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Thursday, July 09, 2020

Three dry days on the trot,but city’s tipplers stay happy and high

Nilesh Jadhav,a second year B.Com student at a well-known college in the city,is enjoying his summer vacation and was looking forward to having his usual quota of beer with friends at his favourite bar in Kalyani Nagar.

Written by Raja Menon | Pune | Published: April 24, 2009 12:18:11 am

Nilesh Jadhav,a second year B.Com student at a well-known college in the city,is enjoying his summer vacation and was looking forward to having his usual quota of beer with friends at his favourite bar in Kalyani Nagar. But since Tuesday,this routine was broken,but not quite the way the government would have wanted it.

As Pune district went to the polls on Thursday,tipplers in the city were expected to endure three consecutive days without their elixir. The Election Commission had declared Tuesday,Wednesday and Thursday (till 5 pm) as dry days in a bid to ensure that people remained sober in the run-up to the Lok Sabha elections. “Three dry days in a row is harsh. But we had stacked up in advance. Also we knew where to find liquor on these dry days,” Jadhav said.

Clearly,quite a few wine shops and bars had made provisions for their loyal patrons,who ensured that the cash registers kept ringing through the ‘dry’ spell. Liquor was available — though not readily — in several areas across the city,albeit at a higher price than usual.

The owner of a liquor retailer in Koregaon Park area said,“Though we have been officially closed since Monday night,we have sold liquor worth at least Rs one lakh to some privileged customers over the last three days. Since many people had stashed away their regular quota,liquor sales had shot up by around 15 per cent since last Friday. And since we were expecting a lull in sales,we have cashed in on the dry day scenario by charging more than usual.”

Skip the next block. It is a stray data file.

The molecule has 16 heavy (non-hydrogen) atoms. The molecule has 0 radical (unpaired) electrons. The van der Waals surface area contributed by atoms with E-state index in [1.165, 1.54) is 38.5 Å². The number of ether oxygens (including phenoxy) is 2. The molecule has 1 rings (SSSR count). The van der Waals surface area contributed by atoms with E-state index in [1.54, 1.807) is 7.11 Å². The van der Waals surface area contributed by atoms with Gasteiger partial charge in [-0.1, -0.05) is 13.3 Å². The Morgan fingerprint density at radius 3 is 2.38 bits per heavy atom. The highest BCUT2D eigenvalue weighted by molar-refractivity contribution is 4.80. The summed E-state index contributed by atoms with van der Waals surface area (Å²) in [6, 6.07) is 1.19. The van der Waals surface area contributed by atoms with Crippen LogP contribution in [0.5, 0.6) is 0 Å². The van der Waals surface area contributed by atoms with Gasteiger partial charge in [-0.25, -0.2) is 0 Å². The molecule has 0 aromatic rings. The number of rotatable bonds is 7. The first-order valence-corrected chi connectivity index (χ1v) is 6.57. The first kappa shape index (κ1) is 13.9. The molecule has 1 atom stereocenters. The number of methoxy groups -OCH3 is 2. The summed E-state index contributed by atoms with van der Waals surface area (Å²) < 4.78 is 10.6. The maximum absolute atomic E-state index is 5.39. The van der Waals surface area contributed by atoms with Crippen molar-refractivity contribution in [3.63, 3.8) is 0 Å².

While beer and wine were in high demand,with sales increasing by around 15 per cent,rum and whisky sales were rather subdued,he said. “Beer is a favourite,owing to the sweltering heat. We have run short of most foreign brands. Some of the low-end brands too have been moving fast,” he said,adding that a bottle of beer,which usually costs between Rs 55 and Rs 80 depending on the brand,fetched up to Rs 150.

The manager of another liquor retailer said,“Liquor sales have gone up because of the dry spell. People buy extra quantity. In fact,the owner of a restaurant in Aundh that does not have a bar licence,resorted to selling alcohol from his car,which he parked outside the building,charging more than double the usual rates.”

Some restaurant-cum-bars too found ways to serve alcohol on the sly. The captain at a popular resto-bar in the city said,“We cannot afford to lose out on business in these lean times,when people are adopting cost-cutting measures and eating out less. If a customer asks for a drink on dry days,we don’t say no but are discreet about it. Serving beer is dicey but hard liquor mixed with aerated drinks or water does not arouse suspicion.”

According to a senior state excise department official,there are around 950 liquor outlets in the city,including approximately 200 beer shops,130 wine stores and 100 country liquor shops,while the remaining are permit rooms. “While around 96,500 litres of alcohol are purchased by Puneites (in the city) each day,over 1,92,500 litres of liquor (beer,country,IMFL) is sold across Pune district daily,” he said,adding that he was not aware of any sale during the dry days.

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